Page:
Leanne Barrett: A Trip of a Lifetime: Monica McInerney @ Harry Hartog Woden

Tuesday 11 July 2017

A Trip of a Lifetime: Monica McInerney @ Harry Hartog Woden

Are you looking for a consummate story teller about families? I think I found one last night in Monica McInerney at Harry Hartog Bookseller, Woden.

I was one of 80 women (plus store manager James) who were entranced by Monica's story telling ability. But don't all authors tell stories? I hear you ask. Yes, they all do tell stories in words but not all authors are great public speakers, Monica is an engaging speaker.

I have never read a Monica McInerney book, until now, so I have quite a back-list of books to read. Monica has written 12 books to date and will begin writing her 13th book upon her return to Dublin in Ireland, once this book tour is finished. 

Monica has lived half her life in Australia and the other half in Ireland. She grew up in Clare Valley, South Australia as the middle child of seven children. Monica told the audience that her books are 'not autobiographical but emotionally biographical.' Monica has experienced many of the same emotions that her character Lola Quinlan encounters in the book, The Trip of a Lifetime.

The Trip of a Lifetime is the third book in the Quinlan Family Saga. The main character, Lola Quinlan, has decided to visit Ireland for the first time after 65 years of living in Australia. Lola doesn't travel alone, she is accompanied by her granddaughter and great-granddaughter. In this story you will delve through the themes of homesickness, sibling rivalry, secrets, grief, lies that we tell ourselves, homecoming and most importantly this story is told with splashes of humour.

Last night Monica brought Lola to life though her stories about writing this novel.  Lola is that grandmother who is quick witted, flamboyant but wilful. Monica said, 'I can only write Lola's dialogue if I wear lipstick.' This demonstrates how powerful Lola's presence is for Monica. Lola has a strong personality and Monica could clearly identify the type of home town Lola originated from. As Monica and her husband drove around County Kildare she found herself saying  to her husband 'Oh no. Lola wouldn't live here.' and knew instantly when she had found the right location for the Irish setting.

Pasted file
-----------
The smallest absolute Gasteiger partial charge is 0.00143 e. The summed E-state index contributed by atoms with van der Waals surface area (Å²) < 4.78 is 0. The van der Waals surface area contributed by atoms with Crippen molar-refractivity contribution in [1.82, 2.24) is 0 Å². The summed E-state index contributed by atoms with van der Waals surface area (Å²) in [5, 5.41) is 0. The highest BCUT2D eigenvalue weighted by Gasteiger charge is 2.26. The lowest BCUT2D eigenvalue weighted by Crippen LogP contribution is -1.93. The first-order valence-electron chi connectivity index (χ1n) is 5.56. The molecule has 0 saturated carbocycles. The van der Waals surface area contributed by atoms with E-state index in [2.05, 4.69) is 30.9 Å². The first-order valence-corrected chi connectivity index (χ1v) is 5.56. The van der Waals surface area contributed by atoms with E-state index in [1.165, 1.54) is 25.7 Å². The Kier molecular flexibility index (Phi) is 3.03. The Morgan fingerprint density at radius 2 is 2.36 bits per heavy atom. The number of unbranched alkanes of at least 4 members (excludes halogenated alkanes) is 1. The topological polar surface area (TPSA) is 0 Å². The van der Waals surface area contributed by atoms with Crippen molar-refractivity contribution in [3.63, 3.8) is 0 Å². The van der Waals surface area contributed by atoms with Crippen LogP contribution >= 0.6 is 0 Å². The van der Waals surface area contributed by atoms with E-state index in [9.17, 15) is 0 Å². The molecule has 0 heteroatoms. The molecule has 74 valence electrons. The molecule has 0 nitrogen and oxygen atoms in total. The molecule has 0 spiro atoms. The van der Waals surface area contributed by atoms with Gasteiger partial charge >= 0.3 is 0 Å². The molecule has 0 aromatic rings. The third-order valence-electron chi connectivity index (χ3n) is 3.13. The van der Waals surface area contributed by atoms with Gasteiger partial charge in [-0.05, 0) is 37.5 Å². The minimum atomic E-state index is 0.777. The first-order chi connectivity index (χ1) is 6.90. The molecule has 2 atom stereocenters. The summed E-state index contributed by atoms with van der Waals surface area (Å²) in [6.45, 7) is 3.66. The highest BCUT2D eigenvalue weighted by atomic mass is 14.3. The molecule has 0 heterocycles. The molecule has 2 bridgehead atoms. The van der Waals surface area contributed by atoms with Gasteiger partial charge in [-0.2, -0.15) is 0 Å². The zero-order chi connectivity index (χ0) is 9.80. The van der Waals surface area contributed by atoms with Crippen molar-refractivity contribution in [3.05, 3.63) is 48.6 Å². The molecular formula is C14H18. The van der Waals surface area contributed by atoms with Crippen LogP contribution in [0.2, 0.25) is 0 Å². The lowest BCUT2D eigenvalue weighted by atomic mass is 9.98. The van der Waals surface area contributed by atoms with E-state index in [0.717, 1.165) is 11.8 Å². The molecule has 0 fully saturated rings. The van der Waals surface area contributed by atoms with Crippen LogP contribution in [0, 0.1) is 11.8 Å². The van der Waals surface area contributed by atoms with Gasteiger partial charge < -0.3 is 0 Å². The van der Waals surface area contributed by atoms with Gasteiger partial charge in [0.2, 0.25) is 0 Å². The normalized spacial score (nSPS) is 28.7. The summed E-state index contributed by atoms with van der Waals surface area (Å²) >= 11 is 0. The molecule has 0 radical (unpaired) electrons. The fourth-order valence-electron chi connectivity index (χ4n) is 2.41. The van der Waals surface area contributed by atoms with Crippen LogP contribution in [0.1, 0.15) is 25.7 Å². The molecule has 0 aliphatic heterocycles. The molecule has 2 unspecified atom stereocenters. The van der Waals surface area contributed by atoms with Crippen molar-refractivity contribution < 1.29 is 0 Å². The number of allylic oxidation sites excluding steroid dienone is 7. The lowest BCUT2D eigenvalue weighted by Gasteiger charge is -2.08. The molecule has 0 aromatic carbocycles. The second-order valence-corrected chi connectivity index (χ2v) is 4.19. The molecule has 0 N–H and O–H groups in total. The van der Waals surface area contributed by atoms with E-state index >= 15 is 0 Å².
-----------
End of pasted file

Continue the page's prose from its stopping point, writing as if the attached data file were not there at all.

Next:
For Monica it is the tiny details included in the story-line that makes a story ring true. She researches all kinds of aspects like where the character lives and how they do things or how they got to school over 70 years ago. I'm sure that it is this kind of commitment to her stories and characters that drew such a large crowd to the event last night.

Monica has a delightful way that she talks to a room of her fans. Upon meeting her you feel like you have known her forever as she is friendly, personable, vivacious, open, superstitious and deeply emotional. Last night she wove a story about her life and her stories' characters. She told us that her ideas come from everywhere that '...authors are like walking compost bins...' that everything that a author sees and hears mulches down and is used to grow a story. 

Monica's way of developing a story also resonated with the writers in the room. 

Tips for writers based on Monica's comments
  • Write 2000 words a day (Stephen Kind suggests 1000 words a day in his book On Writing.
  • Email drafts to yourself in  case your computer crashes, then you have a copy somewhere.
  • Ideas come from everywhere.
  • Stop writing in the middle of a scene so you have somewhere to start writing the next day.
  • Writers can uses post it notes rather than note books to record notes.
  • Writing cannot begin until you name the characters.
  • Travel to all the locations of your story, except maybe Antarctica.
  • Don't base characters on people you know because this might hold you character back from doing things.
  • No paddywhackery - No stereotyped portrayal of Irish people.
  • Learn from other authors by attending launches and talks.
  • Book covers and titles can change especially when books are published internationally, often as an authors you have no say in this process e.g. see Lola's Secret covers.
  • Read, read, read.
  • Writers spend a lot to time with imaginary people and worlds so maybe have a ritual to end the day's writing to help you leave the imagination behind and re-enter your life.

What was the first book that gave Monica her love of reading?
Monica was unsure of the exact title of the book but it was about Carlie's Birthday Party. Monica said, 'At the end of the book was a recipe for the cake. I asked my mother if we could make it and she said "yes"...it was the first time that I realised that words are recipes not just stories.'

What are some genres or authors that Monica likes to read?
Australian Fiction
The Classics
Elizabeth Strout
Helen Garner
Gail Honeyman
Ann Patchett

Final word: Read Read Read

Title: The Trip of a Lifetime
Publisher: Penguin Books Australia 
ISBN: 9780143786313

Other books in the Quinlan Family Saga.
The Alphabet Sisters
Lola's Secret

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